The day I became “o.k.” with dying

Dying

I know it’s morbid…

It’s not the easiest topic to discuss, especially during times like this, but this also relates to how a realization like that can change your relationship with money.  This blog is also meant to be journal for myself that friends and family might look back on years from now. I’ve only gradually become ok with spending what I’ve saved over the years.  People try to do this magic “timing” where they’ll either have money left over when they die or they’ll spend their last dollar on the day they die.

It might not work out that way, so you might want to think about enjoying what you have, every day.

Health Stuff

If you follow my blog, you might know that I had my hip replaced in January 2019, kinda young for a 52 year old guy, but I wrote about how my pain altered my life and my spending.

You might also know or remember that I was a bone marrow donor for my Sister in 2016.  I would need to travel from Brooklyn, to Stanford University for a week to complete the process.  I didn’t really have extended vacation time stored up to take off the time that would be required for the process and my own recovery, so I decided to leave full time employment in January 2016.

What you might not know, (since I’ve never written about this) is that sandwiched in between those 2 events, I had another small problem.  After returning from a business trip in January 2017 with my wife’s new job, I believe something happened from the pressure of that trans-continental flight.  About a week after that trip, I started to have dark black stools.  Like a typical dude, I ignored it as long as possibly could…until I couldn’t.  I went to my PCP for blood work, and they called me back the very next day.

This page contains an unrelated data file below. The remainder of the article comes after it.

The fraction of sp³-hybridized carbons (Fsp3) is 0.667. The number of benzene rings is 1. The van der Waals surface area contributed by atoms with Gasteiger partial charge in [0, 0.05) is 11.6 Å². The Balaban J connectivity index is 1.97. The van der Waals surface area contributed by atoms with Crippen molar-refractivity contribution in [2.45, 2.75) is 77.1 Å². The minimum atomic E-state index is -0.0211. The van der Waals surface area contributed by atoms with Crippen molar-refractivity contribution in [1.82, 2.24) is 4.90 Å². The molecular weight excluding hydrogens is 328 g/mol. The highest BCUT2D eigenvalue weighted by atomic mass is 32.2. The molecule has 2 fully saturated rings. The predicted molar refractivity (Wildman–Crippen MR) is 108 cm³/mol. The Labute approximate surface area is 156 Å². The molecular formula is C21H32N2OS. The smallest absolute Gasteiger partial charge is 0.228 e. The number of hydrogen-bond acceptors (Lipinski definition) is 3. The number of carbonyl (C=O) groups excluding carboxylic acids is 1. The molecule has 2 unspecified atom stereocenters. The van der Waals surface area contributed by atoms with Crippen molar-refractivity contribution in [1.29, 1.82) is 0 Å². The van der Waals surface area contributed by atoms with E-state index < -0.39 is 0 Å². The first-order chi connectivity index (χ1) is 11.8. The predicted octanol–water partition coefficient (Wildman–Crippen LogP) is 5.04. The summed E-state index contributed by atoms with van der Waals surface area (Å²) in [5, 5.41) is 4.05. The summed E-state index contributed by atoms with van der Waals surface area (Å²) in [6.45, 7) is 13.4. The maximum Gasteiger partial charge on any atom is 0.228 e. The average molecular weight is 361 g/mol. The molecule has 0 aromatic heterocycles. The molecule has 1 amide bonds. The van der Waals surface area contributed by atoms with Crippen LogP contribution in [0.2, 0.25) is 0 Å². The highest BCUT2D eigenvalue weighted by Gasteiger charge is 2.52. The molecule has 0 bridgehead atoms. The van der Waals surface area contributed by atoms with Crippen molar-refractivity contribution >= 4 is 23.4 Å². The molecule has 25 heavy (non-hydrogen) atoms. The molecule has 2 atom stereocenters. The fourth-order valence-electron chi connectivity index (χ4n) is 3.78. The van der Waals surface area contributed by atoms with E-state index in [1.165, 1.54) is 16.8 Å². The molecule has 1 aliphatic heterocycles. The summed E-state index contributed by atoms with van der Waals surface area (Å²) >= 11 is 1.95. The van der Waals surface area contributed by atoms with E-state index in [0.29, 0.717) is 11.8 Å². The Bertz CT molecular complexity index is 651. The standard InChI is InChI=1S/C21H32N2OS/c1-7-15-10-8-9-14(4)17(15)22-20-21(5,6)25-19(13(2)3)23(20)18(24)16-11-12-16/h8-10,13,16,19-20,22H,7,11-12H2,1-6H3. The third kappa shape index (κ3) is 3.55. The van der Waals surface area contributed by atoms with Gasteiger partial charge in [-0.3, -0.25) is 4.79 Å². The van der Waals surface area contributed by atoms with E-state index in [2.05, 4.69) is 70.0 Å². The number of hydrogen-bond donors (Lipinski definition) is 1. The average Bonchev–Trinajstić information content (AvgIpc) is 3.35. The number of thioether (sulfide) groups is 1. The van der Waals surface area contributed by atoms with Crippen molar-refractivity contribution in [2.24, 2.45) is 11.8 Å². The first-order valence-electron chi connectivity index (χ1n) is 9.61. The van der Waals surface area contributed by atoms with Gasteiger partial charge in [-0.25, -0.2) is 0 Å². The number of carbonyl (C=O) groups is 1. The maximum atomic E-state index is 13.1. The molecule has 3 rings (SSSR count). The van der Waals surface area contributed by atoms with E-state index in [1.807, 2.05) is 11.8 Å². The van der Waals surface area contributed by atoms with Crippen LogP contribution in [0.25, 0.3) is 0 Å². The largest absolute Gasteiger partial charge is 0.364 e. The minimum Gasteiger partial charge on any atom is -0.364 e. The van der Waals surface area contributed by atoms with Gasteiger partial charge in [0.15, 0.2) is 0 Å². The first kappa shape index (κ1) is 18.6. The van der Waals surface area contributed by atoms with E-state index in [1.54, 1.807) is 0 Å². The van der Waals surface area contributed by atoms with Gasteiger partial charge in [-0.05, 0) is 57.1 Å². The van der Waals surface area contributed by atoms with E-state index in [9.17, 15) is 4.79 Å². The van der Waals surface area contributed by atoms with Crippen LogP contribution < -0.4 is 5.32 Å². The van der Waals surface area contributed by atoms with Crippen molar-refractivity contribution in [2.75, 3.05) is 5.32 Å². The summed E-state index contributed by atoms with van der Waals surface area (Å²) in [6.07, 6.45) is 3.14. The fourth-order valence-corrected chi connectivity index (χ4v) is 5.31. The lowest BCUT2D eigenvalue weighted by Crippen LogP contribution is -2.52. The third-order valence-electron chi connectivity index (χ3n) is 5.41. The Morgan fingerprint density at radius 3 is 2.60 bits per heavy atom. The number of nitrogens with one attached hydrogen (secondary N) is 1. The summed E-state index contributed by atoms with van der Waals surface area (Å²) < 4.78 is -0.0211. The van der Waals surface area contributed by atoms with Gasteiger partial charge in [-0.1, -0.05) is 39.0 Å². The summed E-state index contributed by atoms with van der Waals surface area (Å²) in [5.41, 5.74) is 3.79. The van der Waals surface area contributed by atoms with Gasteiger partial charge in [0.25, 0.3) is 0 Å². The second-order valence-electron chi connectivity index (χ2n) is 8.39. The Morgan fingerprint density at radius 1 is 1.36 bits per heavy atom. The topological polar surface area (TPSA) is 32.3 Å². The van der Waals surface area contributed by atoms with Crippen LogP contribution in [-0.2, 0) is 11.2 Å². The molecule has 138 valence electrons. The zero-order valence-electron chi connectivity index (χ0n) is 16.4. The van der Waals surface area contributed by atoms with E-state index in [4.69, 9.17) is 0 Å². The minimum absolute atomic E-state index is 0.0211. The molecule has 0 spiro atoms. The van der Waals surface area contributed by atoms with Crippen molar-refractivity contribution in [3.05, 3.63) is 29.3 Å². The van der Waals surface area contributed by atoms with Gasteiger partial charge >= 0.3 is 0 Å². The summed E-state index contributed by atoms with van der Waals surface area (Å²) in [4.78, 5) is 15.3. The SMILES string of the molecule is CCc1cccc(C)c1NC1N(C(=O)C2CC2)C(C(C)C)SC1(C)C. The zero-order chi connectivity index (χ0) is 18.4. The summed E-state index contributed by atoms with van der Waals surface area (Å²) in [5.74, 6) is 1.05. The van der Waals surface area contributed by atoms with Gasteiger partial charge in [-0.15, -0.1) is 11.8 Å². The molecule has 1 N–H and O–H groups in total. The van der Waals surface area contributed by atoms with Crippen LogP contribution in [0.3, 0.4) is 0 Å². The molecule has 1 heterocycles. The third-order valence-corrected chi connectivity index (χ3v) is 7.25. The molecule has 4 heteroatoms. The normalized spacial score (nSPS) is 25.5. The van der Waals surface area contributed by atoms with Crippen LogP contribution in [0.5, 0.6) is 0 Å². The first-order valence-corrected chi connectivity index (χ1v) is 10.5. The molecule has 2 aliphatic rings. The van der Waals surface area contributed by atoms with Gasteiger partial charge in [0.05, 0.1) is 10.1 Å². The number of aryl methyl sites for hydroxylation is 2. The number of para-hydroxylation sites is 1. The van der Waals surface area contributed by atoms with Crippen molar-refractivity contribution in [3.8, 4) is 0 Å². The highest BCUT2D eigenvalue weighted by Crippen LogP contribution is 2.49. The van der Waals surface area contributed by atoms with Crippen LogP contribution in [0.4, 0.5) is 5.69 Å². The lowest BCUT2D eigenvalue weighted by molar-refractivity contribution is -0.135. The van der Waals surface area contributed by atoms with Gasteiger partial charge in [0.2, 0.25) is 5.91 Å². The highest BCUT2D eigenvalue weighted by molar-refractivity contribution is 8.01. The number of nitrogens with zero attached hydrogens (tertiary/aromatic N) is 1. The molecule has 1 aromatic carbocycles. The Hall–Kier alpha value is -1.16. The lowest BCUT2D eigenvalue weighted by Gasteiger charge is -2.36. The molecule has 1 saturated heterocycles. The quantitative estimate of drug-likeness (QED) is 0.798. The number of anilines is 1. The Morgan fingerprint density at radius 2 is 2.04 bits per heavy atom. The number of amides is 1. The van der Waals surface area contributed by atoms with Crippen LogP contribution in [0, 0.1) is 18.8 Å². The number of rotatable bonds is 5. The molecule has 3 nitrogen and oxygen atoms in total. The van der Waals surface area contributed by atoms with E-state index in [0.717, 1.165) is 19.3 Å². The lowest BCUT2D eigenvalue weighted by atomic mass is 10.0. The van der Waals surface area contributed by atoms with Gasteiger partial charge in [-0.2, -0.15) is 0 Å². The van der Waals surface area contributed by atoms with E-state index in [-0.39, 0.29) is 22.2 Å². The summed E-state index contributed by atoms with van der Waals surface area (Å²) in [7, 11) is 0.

They said my hemoglobin count was low.  Normal is about 14-15 for men and mine was around 11.  When you hit 7 on hemoglobin, they need to give you a transfusion. The Physician assistant said to me in the examining room, you need to go to the ER right now.  You look pale.

I remember shuffling out of that room onto the street and up to the avenue, to grab a cab.   I caught one that was idling outside of convenience store and told the nice middle aged man where I was going.  He asked if everything was ok, and I explained a bit about my situation.  He was an immigrant from a middle east country.  Really nice guy who reassured me that everything would be ok.

At the hospital

When I walked through those doors alone, I checked in with the front desk person who took down my information and told me to have a seat.  I looked at the crowded waiting room in this economically challenged Brooklyn neighborhood and I figured I was in for a long wait.

I was wrong again.  You see, when you have a “bleeding emergency” even if it’s internal bleeding, you go straight to the head of the line.  Within 5 to 10 minutes, the nurse in the glass paneled office immediately in front of me, called me in.

She created several tags of my information and slapped a bright red bracelet on my arm that said something like “Bleeding or Bleeder” or something like that.   I kind of started to get really scared then.